When Growing Carrots, Patience and Planning are Key

Easy to grow and nutritious, carrots mature about ten weeks from planting and can be planted several times during the growing season for harvesting into late fall. Knowing how long it will take for carrots grow and mature will make it possible for you to keep growing these delicious root veggies for the majority of the year.


From Seed to Soup in a Short Time

Plant your carrot seeds in early spring. You will wait about 75 or 80 days for this planting to mature, which will be near the end of spring.

If you like baby carrots, pull your carrots earlier, about eight weeks after planting; they are already edible and tasty, and are great in salads and on veggie platters.

Have Fresh Carrots for Months

Because the growth cycle of the carrot is reliable, that is, it tends to take about the same amount of time no matter the variety of carrot or planting zone you’re in, you can stagger your plantings to have carrots maturing in batches, all season long.

By laying out your carrot patch in sections, you can sow seeds every two to three weeks throughout the growing season. Since carrots are a cool weather plant and enjoy a good frost, you may be able to plant early enough to get your first harvest in March or April, and your last as late as Thanksgiving!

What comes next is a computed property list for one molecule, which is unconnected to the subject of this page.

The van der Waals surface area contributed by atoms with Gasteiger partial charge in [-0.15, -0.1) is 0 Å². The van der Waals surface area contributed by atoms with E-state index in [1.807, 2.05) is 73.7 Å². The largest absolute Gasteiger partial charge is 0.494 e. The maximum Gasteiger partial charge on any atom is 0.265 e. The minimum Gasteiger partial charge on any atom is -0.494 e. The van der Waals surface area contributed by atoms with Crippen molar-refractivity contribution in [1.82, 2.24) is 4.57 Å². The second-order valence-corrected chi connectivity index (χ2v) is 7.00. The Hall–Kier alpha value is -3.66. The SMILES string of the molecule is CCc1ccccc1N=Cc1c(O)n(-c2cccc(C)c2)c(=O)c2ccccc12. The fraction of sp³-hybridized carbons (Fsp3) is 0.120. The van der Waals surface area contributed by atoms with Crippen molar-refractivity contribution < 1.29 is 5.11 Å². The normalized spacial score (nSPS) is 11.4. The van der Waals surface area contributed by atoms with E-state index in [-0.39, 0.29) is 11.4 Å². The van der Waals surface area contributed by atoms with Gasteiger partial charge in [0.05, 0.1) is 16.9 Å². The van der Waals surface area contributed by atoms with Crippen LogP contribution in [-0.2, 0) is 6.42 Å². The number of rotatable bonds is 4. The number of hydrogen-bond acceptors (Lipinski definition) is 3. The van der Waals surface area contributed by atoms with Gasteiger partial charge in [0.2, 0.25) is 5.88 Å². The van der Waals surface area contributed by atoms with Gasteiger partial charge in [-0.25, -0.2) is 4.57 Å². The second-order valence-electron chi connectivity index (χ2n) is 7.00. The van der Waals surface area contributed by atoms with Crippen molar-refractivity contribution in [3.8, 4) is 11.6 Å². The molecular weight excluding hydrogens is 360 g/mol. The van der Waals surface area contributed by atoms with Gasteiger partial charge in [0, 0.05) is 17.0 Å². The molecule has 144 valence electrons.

The trick to this is to note the planting date of each section of your carrot garden and then remember to harvest at the correct time.

Keep Them Growing

For fresh carrots all winter long, you can leave your crop out and pull as needed. As long as the weather and ground are cold, your carrots will be fine. To do this:

  • Don’t harvest all of your crop. Leave some to remain in the ground over the winter.
  • Mark the carrots you’ve left behind; the greens will die in the winter, meaning you may not know where your plants are!
  • Weed your garden well so invaders don’t steal nutrition from your crop.
  • Mulch well. Press firmly around the base of the carrot top.
  • Pull carrots as needed, all winter long.

For bigger carrots, you can leave them in the ground longer and they’ll continue to grow. For sweeter carrots, leave them until after a frost or two; carrots store more sugar in their roots when the weather is cooler.

For whatever reason you leave your carrots in the garden, be sure to harvest and store them before the ground freezes; cold weather is fine, but frozen ground is detrimental to your plants.

Text: Garden.eco